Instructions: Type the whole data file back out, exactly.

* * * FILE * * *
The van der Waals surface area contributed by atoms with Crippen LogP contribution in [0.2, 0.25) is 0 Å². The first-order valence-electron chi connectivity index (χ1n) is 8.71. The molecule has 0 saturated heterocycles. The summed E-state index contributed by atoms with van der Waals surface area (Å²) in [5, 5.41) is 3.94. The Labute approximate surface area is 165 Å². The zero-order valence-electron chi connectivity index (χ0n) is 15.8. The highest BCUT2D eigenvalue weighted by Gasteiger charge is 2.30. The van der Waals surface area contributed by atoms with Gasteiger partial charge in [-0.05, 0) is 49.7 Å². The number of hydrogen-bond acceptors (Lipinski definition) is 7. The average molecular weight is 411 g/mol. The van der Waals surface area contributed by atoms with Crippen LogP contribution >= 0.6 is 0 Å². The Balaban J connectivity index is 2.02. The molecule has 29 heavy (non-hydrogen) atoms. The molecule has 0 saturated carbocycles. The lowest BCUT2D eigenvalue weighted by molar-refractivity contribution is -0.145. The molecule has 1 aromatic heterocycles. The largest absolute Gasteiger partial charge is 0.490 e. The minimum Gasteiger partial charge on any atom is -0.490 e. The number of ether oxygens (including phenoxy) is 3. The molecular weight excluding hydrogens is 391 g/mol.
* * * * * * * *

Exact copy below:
The van der Waals surface area contributed by atoms with Crippen LogP contribution in [0.2, 0.25) is 0 Å². The first-order valence-electron chi connectivity index (χ1n) is 8.71. The molecule has 0 saturated heterocycles. The summed E-state index contributed by atoms with van der Waals surface area (Å²) in [5, 5.41) is 3.94. The Labute approximate surface area is 165 Å². The zero-order valence-electron chi connectivity index (χ0n) is 15.8. The highest BCUT2D eigenvalue weighted by Gasteiger charge is 2.30. The van der Waals surface area contributed by atoms with Gasteiger partial charge in [-0.05, 0) is 49.7 Å². The number of hydrogen-bond acceptors (Lipinski definition) is 7. The average molecular weight is 411 g/mol. The van der Waals surface area contributed by atoms with Crippen LogP contribution >= 0.6 is 0 Å². The Balaban J connectivity index is 2.02. The molecule has 29 heavy (non-hydrogen) atoms. The molecule has 0 saturated carbocycles. The lowest BCUT2D eigenvalue weighted by molar-refractivity contribution is -0.145. The molecule has 1 aromatic heterocycles. The largest absolute Gasteiger partial charge is 0.490 e. The minimum Gasteiger partial charge on any atom is -0.490 e. The number of ether oxygens (including phenoxy) is 3. The molecular weight excluding hydrogens is 391 g/mol.